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@SBrown, @SkiNurse, @Tricia, and I were in Park City, UT, with some time to kill, so we decided to visit the Utah Olympic Park. As we know, Salt Lake City was the home of the 2002 Olympics, and the Nordic Jumping event was held here in Park City. The Utah Olympic Park is not only a fantastic tourist destination with, among other things, ziplines, alpine slides, and rope courses, but it also has two museums: one is dedicated to the 2002 Olympics and the other, the Alf Engen Museum, pays homage to Utah-based skiers. Best of all, the Utah Olympic Park is still a training facility for freeride and freestyle aerials and has one of the most advanced training pools in the nation.

We didn’t get to experience the outdoor adventure rides and activities, but we did get to tour both museums and watch some of the skiers using the ramps into the pool. Starting with the museum, it was certainly a trip down memory lane in both gear and fashion. The first thing we saw as we walked in was a video loop of Barbara Alley, who we know from our coverage of the U.S. Ski & Snowboard Hall of Fame ceremonies. Barbara was one of the influencers in 1970s skiwear design. Next was a great historical retrospective on 1970s ski wear that had Brown and Tricia plotting on how they could walk out with them and no one noticing. While they drooled over the clothing and how to obtain them, I was eyeing a pair of The Ski with Burt bindings.

In Alf’s museum, there was a homage to PSIA and all the Utah skiers that have achieved the organization's highest levels. Next was a who’s who of Utah skiers that earned their deserved place in this hall. As we kept going there was a great retrospective to all the different types of skiing, including a nordic jumping simulator and other fun interactive displays for young and old. The gear display was a bit lacking ... but I am biased. I think they could have had something for Utah-based companies such as Daleboot, Goode, DPS, and The Ski, wchi was based in Ogden for part of its existence. All and all, I still give the museum a 9.5 out of 10; it's a must-do when you are in Park City.

Our next stop was to watch the aerialists train in the pool. There are multiple in-runs to the pool depending on what a skier is working on. There was a wide freeride ramp where the skiers and riders work on off-axis tricks; single, double, and triple jumps that look like quarter pipes and where the skiers work on inverted aerials; a ramp designed specifically to match a jump in a mogul competition; and finally there was our favorite, the "mini," where kids who looked about 5 and 6 were learning how to jump.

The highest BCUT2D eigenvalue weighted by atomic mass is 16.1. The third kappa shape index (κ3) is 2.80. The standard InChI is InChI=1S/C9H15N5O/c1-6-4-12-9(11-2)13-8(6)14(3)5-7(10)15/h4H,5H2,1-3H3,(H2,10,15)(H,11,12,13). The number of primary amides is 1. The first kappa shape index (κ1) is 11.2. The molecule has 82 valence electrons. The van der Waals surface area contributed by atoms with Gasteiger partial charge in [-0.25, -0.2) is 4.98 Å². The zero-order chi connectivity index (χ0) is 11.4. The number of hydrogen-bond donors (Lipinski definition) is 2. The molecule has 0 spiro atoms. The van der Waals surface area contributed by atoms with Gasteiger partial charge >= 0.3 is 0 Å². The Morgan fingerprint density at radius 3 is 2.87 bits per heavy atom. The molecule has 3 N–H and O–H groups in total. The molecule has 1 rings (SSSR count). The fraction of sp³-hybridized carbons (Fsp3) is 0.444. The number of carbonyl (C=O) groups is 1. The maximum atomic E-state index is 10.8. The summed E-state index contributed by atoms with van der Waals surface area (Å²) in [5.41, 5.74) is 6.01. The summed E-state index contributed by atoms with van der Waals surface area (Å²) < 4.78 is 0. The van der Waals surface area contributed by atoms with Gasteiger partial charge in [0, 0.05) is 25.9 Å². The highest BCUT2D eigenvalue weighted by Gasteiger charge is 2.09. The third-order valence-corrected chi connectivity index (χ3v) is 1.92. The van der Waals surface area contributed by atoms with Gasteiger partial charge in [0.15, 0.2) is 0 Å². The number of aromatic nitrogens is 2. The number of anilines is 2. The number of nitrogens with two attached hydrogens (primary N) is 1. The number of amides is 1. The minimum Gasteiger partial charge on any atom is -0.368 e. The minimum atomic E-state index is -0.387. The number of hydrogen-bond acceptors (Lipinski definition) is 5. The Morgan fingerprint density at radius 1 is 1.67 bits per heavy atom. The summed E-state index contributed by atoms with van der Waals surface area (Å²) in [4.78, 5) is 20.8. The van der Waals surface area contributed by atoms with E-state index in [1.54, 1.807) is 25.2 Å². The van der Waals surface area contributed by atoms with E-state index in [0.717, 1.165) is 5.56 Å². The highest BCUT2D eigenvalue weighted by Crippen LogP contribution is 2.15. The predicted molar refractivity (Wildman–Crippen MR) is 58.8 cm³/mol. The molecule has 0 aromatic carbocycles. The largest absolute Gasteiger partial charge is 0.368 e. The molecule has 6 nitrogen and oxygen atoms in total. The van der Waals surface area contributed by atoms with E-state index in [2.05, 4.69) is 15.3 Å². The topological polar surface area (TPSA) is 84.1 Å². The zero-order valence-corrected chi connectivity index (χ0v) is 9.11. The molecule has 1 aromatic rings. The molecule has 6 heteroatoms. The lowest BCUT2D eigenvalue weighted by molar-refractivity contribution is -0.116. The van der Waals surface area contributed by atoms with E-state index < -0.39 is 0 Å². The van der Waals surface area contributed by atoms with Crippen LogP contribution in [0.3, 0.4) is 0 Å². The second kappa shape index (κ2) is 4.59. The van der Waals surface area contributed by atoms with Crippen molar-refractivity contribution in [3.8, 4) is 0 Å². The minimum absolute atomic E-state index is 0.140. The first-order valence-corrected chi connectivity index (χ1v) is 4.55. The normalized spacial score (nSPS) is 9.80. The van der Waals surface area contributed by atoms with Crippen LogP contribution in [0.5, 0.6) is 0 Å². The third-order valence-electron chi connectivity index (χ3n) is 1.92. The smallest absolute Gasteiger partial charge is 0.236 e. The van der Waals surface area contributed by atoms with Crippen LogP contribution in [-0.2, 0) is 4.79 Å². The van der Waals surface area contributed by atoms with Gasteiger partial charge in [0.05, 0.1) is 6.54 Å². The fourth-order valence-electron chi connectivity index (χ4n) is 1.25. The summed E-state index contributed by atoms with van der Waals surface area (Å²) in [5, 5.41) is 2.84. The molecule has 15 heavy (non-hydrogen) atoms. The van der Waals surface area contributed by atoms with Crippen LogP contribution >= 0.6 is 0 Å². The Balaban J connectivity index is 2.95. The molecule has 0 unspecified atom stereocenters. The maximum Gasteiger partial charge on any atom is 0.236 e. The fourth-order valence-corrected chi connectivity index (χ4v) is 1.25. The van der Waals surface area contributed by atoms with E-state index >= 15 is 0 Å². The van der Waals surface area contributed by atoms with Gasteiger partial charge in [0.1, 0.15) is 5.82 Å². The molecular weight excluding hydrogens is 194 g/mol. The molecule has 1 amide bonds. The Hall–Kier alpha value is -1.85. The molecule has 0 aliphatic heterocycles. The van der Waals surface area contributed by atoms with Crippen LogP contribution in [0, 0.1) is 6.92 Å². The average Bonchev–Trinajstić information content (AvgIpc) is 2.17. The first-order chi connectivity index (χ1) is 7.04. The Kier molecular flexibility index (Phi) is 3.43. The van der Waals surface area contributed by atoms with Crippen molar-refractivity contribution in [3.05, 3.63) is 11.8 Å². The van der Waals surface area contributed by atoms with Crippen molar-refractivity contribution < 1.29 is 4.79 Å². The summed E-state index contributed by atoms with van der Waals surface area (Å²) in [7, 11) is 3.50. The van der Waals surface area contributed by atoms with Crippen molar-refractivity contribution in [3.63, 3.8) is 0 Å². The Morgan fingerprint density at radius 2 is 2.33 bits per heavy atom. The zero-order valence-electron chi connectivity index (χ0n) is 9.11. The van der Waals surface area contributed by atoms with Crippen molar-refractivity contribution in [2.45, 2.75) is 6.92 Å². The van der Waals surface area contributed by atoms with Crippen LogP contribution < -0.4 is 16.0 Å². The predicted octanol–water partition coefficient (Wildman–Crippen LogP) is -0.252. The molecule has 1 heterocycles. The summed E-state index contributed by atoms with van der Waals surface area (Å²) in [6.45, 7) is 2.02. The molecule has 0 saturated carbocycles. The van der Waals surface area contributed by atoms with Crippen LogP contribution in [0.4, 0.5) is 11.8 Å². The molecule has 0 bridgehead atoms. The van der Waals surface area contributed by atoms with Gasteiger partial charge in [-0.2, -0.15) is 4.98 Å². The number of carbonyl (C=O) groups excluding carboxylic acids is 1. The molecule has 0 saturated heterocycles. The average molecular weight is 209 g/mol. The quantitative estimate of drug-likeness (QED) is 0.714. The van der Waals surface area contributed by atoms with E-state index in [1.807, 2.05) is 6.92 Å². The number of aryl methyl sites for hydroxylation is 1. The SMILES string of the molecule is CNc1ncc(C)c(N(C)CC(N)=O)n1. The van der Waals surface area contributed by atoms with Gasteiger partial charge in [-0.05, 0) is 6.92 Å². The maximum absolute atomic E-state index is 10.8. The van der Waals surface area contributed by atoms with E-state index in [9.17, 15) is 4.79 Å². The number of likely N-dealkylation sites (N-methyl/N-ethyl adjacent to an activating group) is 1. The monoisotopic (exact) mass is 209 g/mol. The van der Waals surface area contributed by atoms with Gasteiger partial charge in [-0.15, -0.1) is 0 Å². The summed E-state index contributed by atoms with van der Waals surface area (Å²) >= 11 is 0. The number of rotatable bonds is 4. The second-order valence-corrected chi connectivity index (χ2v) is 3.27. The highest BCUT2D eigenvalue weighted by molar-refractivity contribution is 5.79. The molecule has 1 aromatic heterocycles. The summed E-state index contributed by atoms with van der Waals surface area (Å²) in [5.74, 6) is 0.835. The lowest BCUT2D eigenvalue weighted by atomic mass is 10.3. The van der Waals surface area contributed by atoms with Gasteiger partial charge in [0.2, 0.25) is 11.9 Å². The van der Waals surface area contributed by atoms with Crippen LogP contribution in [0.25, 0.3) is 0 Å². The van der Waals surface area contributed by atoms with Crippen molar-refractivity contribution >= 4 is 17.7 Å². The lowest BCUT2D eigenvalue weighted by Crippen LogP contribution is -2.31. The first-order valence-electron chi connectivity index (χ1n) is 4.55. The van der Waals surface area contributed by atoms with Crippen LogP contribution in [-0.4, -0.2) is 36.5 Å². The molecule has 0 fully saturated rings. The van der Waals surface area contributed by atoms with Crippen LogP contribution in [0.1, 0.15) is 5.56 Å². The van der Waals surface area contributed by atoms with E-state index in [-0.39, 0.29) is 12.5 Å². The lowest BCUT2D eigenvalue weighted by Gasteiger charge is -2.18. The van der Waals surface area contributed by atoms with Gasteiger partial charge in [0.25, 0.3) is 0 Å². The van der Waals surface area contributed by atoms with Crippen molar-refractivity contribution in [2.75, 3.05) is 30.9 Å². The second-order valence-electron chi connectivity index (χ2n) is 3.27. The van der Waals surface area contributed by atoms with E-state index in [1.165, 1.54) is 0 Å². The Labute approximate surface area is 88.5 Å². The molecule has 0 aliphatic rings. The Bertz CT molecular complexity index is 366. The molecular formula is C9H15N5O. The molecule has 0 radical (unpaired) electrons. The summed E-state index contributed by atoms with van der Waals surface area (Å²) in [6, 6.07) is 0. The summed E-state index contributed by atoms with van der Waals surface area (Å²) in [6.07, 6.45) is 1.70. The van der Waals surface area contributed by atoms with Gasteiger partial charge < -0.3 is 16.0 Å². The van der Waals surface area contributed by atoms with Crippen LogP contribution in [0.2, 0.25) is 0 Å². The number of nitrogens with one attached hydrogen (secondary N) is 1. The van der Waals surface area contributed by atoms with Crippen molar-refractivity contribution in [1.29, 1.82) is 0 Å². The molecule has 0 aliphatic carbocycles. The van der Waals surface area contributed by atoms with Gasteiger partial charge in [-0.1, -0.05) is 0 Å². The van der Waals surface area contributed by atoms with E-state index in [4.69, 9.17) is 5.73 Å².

After watching the groms barely make it off of the mini jump and the accomplished aerialists fly high into the sky with triple twisting triples, we headed back inside to the 2002 Olympic Museum. Here we saw all aspects of the 2002 Games with displays from events including but not limited to skiing. There were displays with different medals from various events, hockey uniforms, ice skates, costumes and props from the opening and closing ceremonies, and many other examples of gear used in the games. So, next time you are in Park City, or even nearby in Salt Lake, make your way to the Utah Olympic Park; it will be a great diversion from whatever you have going on..even a day of skiing.

Donate to the park HERE.
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I started skiing in the mid-70s in the Pocono Mountains of Pennsylvania; from then on, I found myself entrenched in the industry. I have worked in various ski shops from suburban to ski town to resort, giving me a well-rounded perspective on what skiers want from their gear. That experience was parlayed into my time as a Gear Review Editor and also consulting with manufacturers as a product tester. Along with being a Masterfit-trained bootfitter I am a fully certified self proclaimed Gear Guru. Not only do I keep up with the cutting edge of ski gear technology, but I am an avid gear collector and have an extensive array of bindings as well as many vintage skis.


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